by Bob Whitesel D.Min. Ph.D.
As a former church planter, I concur with Barna and believe we must find a better method to plant churches. What I call a “Ripple Model” involves medium to large churches getting more involved. I have urged growing churches to embrace a multiplication strategy that includes multiple sites and multiple venues, some of which will become planted churches. Denominations are too cash-strapped today to give the level of funding needed. And, denominations are often under personpowered to give the level of oversight, counseling and accountability needed in what Barna describes as the emotional and financial minefield of church planting. Plus, often large churches spend money on tactics that have less missional impact than church planting.
Very briefly, the “Ripple Model” looks like this:
Ripple I: The growing midsize church begins by multiplying venues in its existing facility. This maximizes the church’s economies of scope. Benefits include:
a. By reaching out to different cultures with different venues, the church begins to understand how to communicate, disciple and worship with multicultural respect and indigenous methods.
b. Even small to midsize churches can begin to do this. In my book “Cure for the common church” show how even churches as small as 100 attendees can launch a new venue in its existing facility.
c. And most importantly, a “multiplying mindset”
or ethos is beginning to grow in the soon to be “mother church.”
Wave II: The church begins to multiply campuses and/or sites, perhaps by partnering with a dying congregation, launching venues in public spaces, etc. Benefits:
a. The mother church learns how to raise up indigenous leaders in different geographic areas.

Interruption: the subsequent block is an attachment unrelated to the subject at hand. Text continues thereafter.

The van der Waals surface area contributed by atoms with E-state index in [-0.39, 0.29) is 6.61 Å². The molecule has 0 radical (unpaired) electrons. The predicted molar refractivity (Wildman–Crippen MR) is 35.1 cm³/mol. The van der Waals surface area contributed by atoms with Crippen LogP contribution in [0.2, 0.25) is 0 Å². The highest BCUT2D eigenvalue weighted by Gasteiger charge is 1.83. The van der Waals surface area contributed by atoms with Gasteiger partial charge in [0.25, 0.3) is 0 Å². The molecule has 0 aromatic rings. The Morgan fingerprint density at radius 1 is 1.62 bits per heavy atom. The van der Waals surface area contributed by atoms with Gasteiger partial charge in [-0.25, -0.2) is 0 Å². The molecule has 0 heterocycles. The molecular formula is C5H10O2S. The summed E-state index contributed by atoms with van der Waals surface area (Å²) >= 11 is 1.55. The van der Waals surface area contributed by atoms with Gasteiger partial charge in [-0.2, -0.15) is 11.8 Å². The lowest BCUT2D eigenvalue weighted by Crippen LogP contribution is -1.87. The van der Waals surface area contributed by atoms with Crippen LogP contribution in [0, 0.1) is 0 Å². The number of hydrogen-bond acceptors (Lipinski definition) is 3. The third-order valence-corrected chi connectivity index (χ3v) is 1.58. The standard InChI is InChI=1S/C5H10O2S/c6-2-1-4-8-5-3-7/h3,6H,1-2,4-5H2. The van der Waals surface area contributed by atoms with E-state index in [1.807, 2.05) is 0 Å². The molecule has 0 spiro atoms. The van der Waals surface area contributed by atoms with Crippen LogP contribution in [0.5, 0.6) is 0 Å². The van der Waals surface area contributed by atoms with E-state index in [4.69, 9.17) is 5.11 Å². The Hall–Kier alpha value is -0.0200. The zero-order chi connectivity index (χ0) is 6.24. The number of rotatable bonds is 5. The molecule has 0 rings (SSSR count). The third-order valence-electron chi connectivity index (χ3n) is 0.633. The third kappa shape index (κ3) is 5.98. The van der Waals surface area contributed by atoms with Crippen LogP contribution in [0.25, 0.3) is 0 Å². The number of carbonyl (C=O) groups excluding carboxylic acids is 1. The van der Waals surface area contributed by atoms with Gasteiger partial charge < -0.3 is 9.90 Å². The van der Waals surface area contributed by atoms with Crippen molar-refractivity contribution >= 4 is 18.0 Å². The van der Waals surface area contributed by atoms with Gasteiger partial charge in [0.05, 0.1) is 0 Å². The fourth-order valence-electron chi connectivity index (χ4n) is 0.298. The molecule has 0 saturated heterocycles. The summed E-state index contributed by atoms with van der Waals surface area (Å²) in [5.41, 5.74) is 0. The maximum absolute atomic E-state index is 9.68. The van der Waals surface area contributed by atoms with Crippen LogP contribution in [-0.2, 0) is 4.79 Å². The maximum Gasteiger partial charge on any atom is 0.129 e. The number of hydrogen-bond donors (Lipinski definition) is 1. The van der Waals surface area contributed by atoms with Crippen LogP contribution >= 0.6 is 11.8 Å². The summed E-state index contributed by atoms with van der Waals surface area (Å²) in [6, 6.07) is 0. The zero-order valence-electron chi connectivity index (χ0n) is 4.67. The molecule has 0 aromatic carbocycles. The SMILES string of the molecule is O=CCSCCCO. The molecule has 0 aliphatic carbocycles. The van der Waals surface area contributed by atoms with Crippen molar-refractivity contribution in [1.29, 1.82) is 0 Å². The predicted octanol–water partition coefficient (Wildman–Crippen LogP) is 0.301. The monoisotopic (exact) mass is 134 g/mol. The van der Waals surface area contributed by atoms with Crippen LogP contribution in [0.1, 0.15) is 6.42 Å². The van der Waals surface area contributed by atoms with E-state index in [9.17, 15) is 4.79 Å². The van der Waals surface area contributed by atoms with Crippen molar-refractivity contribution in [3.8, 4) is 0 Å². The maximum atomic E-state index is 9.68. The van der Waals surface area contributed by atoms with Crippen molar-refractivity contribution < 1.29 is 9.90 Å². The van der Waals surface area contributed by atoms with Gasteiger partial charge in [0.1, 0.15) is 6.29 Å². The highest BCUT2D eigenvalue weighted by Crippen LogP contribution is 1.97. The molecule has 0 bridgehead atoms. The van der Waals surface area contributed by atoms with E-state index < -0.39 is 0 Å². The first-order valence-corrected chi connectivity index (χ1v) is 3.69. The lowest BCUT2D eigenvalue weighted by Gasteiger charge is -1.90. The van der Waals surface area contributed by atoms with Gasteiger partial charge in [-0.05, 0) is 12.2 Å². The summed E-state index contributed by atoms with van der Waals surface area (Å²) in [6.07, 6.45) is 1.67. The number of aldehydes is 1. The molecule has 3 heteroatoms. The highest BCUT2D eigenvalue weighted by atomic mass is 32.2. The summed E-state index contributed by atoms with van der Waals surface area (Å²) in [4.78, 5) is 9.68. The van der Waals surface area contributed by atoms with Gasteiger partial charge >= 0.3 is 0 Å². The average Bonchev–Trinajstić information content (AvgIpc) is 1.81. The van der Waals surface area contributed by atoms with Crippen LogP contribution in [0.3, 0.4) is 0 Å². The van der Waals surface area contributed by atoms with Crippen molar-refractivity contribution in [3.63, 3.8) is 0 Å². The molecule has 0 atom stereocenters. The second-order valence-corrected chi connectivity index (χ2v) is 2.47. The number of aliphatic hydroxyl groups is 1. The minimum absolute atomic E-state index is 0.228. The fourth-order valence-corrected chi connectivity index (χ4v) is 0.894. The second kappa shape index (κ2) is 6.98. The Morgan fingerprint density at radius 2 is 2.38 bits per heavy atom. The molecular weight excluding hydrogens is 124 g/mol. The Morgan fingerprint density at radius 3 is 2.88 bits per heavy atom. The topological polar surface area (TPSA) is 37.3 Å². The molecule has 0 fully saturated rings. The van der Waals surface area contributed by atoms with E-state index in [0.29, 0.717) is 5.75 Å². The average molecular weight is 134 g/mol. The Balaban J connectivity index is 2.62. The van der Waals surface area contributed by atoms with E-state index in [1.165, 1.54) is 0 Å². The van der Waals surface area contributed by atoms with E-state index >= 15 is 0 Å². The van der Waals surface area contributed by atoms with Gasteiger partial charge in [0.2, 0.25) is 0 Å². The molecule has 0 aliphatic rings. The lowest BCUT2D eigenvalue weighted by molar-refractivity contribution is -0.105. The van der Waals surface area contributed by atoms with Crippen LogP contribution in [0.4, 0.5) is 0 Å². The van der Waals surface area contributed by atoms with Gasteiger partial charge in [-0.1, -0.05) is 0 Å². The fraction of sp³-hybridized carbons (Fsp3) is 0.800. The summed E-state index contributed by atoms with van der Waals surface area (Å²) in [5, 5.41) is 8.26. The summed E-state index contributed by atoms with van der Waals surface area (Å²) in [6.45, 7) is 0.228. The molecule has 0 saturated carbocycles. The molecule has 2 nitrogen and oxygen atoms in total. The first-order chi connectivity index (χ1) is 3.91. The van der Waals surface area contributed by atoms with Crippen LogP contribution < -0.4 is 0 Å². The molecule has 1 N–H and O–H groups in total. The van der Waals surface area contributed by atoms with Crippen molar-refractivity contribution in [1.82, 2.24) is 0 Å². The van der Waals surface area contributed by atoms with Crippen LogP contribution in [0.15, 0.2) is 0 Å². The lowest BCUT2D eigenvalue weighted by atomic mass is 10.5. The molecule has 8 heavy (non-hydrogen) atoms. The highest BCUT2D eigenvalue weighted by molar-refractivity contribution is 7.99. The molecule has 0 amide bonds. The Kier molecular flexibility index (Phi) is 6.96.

b. If the mother church avoids the personality emphasis on by not using video venues, a proliferation of preachers emerges.
c. After a time of vetting volunteers and leaders in the new culture that the campus or site provides, leaders and volunteers capable of successfully leading an independent and autonomous church plant can emerge.
Flood III: The motherly midsize to large church can begin to fill a city community or region with plants, venues and campuses. Benefits include:
a. Mother churches are more focused on multiplication than they are on performance and professionalism. Monies that might have been spent on internal needs such as new and flashier lighting and sound systems, now are spent on the more outward focused needs of establishing faith communities among new cultures and neighborhoods.
b. The ripple strategy creates an economy upscale. The recent Barna report pointed out that many church planters languish and fail because of insufficient financial support. My experience, both professionally and personally, is that if a church plant needs money and it has a very loose affiliation with a mother church, the mother church will not come to its financial aid. Because according to Barna many of the church plans are in financially challenged areas (e.g. urban or rural), starting out with campuses in these areas creates a stronger bond and the likelihood of the mother church coming to the aid if additional financial support is needed. Richer segments of the church can support poorer portions of the church, and thus live out one of the 3Rs of John Perkins: redistribution of finances from wealthier suburbs to needier urban/rural communities.
c: Finally this model creates a system in which not just a church planter but also the church plant volunteers have had an extensive training in the mother church before launch. This creates needed accountability and spiritual support.
When the above stages are taken into consideration, along with the recent research on church plants and how autonomous planting creates a bevy of financially insecure church planters, it is clear that a more localized role should be played by mid-sized and and larger churches in church planting. It should be an expectation of churches as they enter these size ranges.